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Harper's Encyclopedia of United States History (ed. Benson Lossing) 160 160 Browse Search
Lucius R. Paige, History of Cambridge, Massachusetts, 1630-1877, with a genealogical register 24 24 Browse Search
Benjamin Cutter, William R. Cutter, History of the town of Arlington, Massachusetts, ormerly the second precinct in Cambridge, or District of Menotomy, afterward the town of West Cambridge. 1635-1879 with a genealogical register of the inhabitants of the precinct. 23 23 Browse Search
Baron de Jomini, Summary of the Art of War, or a New Analytical Compend of the Principle Combinations of Strategy, of Grand Tactics and of Military Policy. (ed. Major O. F. Winship , Assistant Adjutant General , U. S. A., Lieut. E. E. McLean , 1st Infantry, U. S. A.) 22 22 Browse Search
H. Wager Halleck , A. M. , Lieut. of Engineers, U. S. Army ., Elements of Military Art and Science; or, Course of Instruction in Strategy, Fortification, Tactis of Battles &c., Embracing the Duties of Staff, Infantry, Cavalry, Artillery and Engineers. Adapted to the Use of Volunteers and Militia. 22 22 Browse Search
Knight's Mechanical Encyclopedia (ed. Knight) 17 17 Browse Search
HISTORY OF THE TOWN OF MEDFORD, Middlesex County, Massachusetts, FROM ITS FIRST SETTLEMENT, IN 1630, TO THE PRESENT TIME, 1855. (ed. Charles Brooks) 10 10 Browse Search
Cambridge History of American Literature: volume 1, Colonial and Revolutionary Literature: Early National Literature: Part I (ed. Trent, William Peterfield, 1862-1939., Erskine, John, 1879-1951., Sherman, Stuart Pratt, 1881-1926., Van Doren, Carl, 1885-1950.) 7 7 Browse Search
Thomas Wentworth Higginson, Henry Walcott Boynton, Reader's History of American Literature 7 7 Browse Search
George Ticknor, Life, letters and journals of George Ticknor (ed. George Hillard) 6 6 Browse Search
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Browsing named entities in George Ticknor, Life, letters and journals of George Ticknor (ed. George Hillard). You can also browse the collection for 1809 AD or search for 1809 AD in all documents.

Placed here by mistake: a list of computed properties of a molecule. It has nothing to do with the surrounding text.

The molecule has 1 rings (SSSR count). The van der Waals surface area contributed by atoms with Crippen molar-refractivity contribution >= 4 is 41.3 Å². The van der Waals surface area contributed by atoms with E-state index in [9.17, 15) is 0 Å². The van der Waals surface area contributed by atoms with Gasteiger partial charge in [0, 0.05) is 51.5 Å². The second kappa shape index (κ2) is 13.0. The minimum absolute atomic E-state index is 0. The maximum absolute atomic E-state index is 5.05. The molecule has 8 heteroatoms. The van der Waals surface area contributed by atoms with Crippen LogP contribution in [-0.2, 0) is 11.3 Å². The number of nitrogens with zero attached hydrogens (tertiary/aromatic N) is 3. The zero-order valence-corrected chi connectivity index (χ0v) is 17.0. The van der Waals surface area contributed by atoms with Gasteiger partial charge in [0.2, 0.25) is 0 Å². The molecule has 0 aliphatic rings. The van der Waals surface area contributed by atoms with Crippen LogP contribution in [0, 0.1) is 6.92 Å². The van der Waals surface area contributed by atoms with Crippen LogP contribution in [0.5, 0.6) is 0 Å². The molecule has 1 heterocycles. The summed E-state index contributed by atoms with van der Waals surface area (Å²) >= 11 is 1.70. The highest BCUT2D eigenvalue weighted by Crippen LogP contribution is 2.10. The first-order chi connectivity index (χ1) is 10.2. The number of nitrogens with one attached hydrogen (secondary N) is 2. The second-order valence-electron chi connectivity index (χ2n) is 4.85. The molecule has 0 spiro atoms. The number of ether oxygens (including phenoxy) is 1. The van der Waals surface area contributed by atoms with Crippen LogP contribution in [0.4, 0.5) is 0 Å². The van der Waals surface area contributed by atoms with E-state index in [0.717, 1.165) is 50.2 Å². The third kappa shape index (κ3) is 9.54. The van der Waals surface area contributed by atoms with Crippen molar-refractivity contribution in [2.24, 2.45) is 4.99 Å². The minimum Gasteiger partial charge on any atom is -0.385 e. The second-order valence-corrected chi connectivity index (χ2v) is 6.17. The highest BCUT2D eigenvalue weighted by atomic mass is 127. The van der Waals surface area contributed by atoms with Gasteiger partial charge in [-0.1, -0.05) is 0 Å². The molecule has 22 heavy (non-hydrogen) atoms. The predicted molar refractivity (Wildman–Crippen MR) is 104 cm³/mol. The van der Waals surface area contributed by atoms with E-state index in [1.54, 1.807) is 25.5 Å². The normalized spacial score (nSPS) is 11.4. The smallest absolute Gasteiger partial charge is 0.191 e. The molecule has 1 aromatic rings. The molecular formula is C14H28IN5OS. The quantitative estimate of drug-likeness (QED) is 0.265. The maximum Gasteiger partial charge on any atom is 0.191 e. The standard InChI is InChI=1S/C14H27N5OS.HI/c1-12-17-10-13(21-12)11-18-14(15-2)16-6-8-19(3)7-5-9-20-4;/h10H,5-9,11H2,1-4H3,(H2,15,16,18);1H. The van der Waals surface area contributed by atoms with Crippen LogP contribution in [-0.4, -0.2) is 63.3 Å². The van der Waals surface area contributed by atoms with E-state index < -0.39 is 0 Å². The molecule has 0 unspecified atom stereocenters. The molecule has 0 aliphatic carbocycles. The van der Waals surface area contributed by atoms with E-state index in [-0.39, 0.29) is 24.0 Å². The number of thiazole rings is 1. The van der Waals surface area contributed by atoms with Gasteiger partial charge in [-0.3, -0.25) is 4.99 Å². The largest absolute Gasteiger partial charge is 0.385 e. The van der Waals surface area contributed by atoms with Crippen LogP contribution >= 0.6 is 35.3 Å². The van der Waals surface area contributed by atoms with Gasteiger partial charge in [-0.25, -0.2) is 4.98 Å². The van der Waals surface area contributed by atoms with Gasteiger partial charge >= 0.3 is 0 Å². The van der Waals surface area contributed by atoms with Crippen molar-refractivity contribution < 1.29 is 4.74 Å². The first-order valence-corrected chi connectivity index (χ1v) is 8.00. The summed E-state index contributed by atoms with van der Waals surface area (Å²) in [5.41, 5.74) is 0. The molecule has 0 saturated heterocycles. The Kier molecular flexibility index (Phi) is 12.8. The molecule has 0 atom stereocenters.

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George Ticknor, Life, letters and journals of George Ticknor (ed. George Hillard), Chapter 1: (search)
I belonged, as it were, to an entail,—à un majorat,—and I could not remove. Even my private fortune was fastened to the soil, and would not have been permitted to follow me. And so I have gone on, and have been here at the head of affairs since 1809. I did not make the peace of 1809, for I did not choose to make it. When a minister begins, under such circumstances as I began under then, he must have a clear ground,—un terrain net,—or he will not be able to move at all. But since I have bee1809, for I did not choose to make it. When a minister begins, under such circumstances as I began under then, he must have a clear ground,—un terrain net,—or he will not be able to move at all. But since I have been here I have always been the same,—j'ai éte toujours le mene. Je n'ai trompe personne, et c'est par cette raison que je n'ai pas un ennemi personnel au monde. I have had many colleagues, I have been obliged to remove many of them,--j'ai éte oblige d'en frapper beaucoup,—but I never deceived them, and not one of them is now my personal enemy, pas un seul. I have been consulted at different times by many heads of parties in other countries, who wanted to make great changes or revolu
George Ticknor, Life, letters and journals of George Ticknor (ed. George Hillard), Chapter 14: (search)
You now will remain on this continent yet some years longer, but it will be under circumstances so honorable to you that you will be content with what might otherwise grow burthensome. It is, too, a great opportunity to do good. The relations between the two countries, as they will be adjusted by the Reciprocity Treaty, give you a very fair field; as fair as man can desire. I remember that Metternich, talking about some old Austrian affairs, once said to me, I did not make the Treaty of 1809; I was to come into the Ministry, and I chose to have a terrain net prepared for me by somebody else. This terrain net has been prepared for you by Lord Elgin's treaty, and I do not see why you should not earn a higher satisfaction and honor than his, by the results which it will give you an opportunity to bring about. I do not mean annexation. We are too large now. But the moral influence of the North, whether British or American, will be greatly increased by such an union of interests as